South Korean President Park Geun-hye on Thursday called to salvage Sewol, the sunken ferry, “as soon as possible” and said that authorities would take appropriate measures to ensure it. The country marked the one-year anniversary of the ferry disaster, which killed 304 people, mostly schoolchildren. 

Park had visited the southern island of Jindo, the closest landmass to the accident site, to offer condolences to the relatives on the anniversary. However, the relatives refused to meet her, protesting against the manner in which the accident was handled by the government. A lawyer for the relatives said, according to the Associated Press (AP), that the grieving families were demanding that the ship be salvaged from the sea and that new investigations begin into the incident.

The South Korean president agreed to these demands and the country's lawmakers adopted a resolution on Thursday to get the government to salvage the ferry; 161 of the 165 lawmakers in the National Assembly session voted in favor. However, two voted against the move, while two others abstained from the voting.

"Recently, there was an announcement that it is technically possible to salvage Sewol ferry. I believe that it is now time to earnestly prepare to salvage," Park said, during a speech marking the anniversary, according to CNN. She added that the authorities will complete "necessary procedures swiftly so that the ferry can be salvaged as soon as possible."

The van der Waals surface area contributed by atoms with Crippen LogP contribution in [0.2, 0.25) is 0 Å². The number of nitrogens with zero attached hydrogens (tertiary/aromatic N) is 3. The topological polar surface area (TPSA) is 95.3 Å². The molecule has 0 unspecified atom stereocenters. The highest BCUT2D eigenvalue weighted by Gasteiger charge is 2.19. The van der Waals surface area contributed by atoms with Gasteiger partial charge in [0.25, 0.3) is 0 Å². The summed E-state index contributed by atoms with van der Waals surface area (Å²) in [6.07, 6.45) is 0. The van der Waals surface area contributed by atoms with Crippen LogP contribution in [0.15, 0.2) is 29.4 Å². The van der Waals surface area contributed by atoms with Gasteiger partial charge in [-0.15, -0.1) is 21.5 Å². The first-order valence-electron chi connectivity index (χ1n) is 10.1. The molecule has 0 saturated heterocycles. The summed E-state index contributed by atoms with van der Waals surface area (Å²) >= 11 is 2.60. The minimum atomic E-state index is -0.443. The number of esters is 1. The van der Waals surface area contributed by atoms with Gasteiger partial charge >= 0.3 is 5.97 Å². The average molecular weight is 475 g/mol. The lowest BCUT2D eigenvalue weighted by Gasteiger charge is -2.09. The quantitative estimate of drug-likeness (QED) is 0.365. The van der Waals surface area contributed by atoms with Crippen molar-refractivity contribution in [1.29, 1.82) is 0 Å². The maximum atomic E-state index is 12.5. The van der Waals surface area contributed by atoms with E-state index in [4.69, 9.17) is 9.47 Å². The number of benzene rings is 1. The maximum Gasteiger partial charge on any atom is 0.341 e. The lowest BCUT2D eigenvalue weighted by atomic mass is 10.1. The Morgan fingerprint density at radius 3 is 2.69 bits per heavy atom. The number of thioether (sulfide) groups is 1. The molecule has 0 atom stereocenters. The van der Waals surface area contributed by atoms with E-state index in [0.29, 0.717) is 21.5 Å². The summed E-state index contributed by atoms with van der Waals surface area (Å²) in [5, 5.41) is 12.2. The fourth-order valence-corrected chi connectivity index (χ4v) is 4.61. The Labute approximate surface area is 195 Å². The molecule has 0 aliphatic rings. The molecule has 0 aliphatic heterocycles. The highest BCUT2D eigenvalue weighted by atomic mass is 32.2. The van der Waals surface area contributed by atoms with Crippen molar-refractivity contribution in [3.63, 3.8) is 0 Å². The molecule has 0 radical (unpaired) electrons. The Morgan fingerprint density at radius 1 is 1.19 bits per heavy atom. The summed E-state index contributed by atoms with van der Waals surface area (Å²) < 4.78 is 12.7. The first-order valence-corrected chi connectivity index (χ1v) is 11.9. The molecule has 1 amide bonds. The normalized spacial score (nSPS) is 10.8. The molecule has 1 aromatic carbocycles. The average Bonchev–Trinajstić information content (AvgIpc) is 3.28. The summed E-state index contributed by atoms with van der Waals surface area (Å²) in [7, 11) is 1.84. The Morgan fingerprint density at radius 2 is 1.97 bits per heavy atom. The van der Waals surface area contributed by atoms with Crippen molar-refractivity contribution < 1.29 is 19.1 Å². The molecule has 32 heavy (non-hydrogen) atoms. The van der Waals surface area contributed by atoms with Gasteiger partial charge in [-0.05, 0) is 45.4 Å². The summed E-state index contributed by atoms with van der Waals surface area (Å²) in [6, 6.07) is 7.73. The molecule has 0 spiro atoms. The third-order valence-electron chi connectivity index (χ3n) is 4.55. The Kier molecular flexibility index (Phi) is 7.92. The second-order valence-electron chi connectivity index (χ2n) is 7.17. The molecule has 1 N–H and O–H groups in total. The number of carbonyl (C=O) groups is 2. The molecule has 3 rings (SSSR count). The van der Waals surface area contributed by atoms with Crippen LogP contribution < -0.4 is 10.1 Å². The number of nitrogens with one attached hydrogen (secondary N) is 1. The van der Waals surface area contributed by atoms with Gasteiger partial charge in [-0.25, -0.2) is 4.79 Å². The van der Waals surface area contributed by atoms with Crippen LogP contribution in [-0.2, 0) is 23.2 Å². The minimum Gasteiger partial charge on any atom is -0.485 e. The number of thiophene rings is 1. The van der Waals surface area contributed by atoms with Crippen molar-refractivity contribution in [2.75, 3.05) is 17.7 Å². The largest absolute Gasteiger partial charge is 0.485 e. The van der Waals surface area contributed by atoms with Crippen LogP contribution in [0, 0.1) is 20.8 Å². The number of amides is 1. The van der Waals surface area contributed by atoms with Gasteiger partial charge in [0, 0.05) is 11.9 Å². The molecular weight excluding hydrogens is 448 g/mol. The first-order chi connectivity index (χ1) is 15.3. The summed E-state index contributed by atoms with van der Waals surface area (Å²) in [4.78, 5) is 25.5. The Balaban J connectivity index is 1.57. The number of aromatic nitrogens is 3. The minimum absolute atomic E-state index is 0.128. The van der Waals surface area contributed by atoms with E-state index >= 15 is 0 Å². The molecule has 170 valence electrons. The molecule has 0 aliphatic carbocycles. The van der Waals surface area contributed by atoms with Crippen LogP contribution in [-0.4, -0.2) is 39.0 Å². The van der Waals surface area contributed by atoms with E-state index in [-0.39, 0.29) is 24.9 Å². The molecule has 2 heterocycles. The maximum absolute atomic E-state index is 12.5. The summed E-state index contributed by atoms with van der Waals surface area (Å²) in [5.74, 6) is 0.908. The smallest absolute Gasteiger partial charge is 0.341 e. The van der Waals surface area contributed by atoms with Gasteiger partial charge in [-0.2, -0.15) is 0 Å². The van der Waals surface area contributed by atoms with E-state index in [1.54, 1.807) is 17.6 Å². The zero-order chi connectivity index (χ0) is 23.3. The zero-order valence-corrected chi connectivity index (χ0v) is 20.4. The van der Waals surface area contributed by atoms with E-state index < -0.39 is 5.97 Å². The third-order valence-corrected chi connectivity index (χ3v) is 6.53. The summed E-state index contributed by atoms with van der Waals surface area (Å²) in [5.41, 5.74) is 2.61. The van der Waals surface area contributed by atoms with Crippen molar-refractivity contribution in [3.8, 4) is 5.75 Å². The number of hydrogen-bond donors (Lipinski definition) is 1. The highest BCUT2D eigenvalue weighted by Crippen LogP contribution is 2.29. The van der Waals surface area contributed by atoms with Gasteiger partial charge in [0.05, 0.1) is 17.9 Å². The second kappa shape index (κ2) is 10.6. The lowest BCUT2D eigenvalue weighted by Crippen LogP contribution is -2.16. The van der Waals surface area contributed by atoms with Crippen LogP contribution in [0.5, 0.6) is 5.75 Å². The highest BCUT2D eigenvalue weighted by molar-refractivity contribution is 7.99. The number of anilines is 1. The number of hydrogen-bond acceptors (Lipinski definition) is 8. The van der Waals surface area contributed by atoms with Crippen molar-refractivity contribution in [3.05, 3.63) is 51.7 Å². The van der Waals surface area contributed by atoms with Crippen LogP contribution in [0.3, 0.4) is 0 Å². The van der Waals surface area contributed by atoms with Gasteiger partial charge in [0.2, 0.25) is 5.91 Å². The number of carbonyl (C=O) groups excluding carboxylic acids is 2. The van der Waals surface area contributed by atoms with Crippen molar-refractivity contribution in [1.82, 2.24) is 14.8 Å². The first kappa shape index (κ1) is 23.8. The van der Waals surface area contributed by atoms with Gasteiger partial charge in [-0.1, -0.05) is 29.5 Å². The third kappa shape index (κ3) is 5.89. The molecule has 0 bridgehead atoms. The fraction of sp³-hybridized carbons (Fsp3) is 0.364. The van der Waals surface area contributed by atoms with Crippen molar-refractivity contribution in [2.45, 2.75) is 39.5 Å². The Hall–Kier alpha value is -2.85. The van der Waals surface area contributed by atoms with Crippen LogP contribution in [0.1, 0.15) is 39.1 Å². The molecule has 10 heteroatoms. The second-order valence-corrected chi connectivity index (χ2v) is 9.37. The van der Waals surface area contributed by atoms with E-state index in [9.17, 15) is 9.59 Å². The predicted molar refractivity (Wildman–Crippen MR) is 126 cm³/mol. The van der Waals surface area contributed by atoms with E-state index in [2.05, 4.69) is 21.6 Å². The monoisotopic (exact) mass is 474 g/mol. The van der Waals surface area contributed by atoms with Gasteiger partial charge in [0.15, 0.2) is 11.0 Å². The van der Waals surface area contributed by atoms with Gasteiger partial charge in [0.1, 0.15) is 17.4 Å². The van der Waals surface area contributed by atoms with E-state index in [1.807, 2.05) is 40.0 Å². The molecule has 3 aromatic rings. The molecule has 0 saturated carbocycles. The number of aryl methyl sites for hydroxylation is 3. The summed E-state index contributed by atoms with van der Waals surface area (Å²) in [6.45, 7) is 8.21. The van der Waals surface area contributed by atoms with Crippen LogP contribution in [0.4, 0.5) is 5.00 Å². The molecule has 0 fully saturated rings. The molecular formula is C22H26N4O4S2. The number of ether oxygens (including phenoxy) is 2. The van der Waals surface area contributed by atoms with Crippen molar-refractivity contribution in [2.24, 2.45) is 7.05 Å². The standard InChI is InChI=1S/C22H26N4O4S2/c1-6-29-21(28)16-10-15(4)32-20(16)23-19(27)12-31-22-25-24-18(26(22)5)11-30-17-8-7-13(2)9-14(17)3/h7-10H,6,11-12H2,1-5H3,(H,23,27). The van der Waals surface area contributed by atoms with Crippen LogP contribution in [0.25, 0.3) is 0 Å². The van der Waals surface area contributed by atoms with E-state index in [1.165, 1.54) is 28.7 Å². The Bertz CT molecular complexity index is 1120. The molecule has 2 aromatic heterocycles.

The ferry was carrying 476 passengers, including 325 schoolchildren who were on their way to a school trip. A total 295 bodies were recovered from the ferry, while nine passengers were still not unaccounted for when divers called off the search in November.

"My heart still aches when I think of the nine people who are still missing under the cold water, and of their families," Park said, according to Agence France-Presse (AFP). The captain of the ferry, Lee Joon-seok, was sentenced to 36 years in prison for gross negligence in November, but was found not guilty of the charge of negligent homicide.

Salvaging the ferry, as demanded by the relatives, is estimated to be a project worth about $110 million, AFP reported.

Lee Keum-hui, 46, who lost his daughter in the accident, said, according to Time magazine: “Some people say it’s time to move on, but how can we do that when our daughter’s body is still out there somewhere?” adding, “We’ve been here for the past year, and our goal is still the same: to find our beloved child.”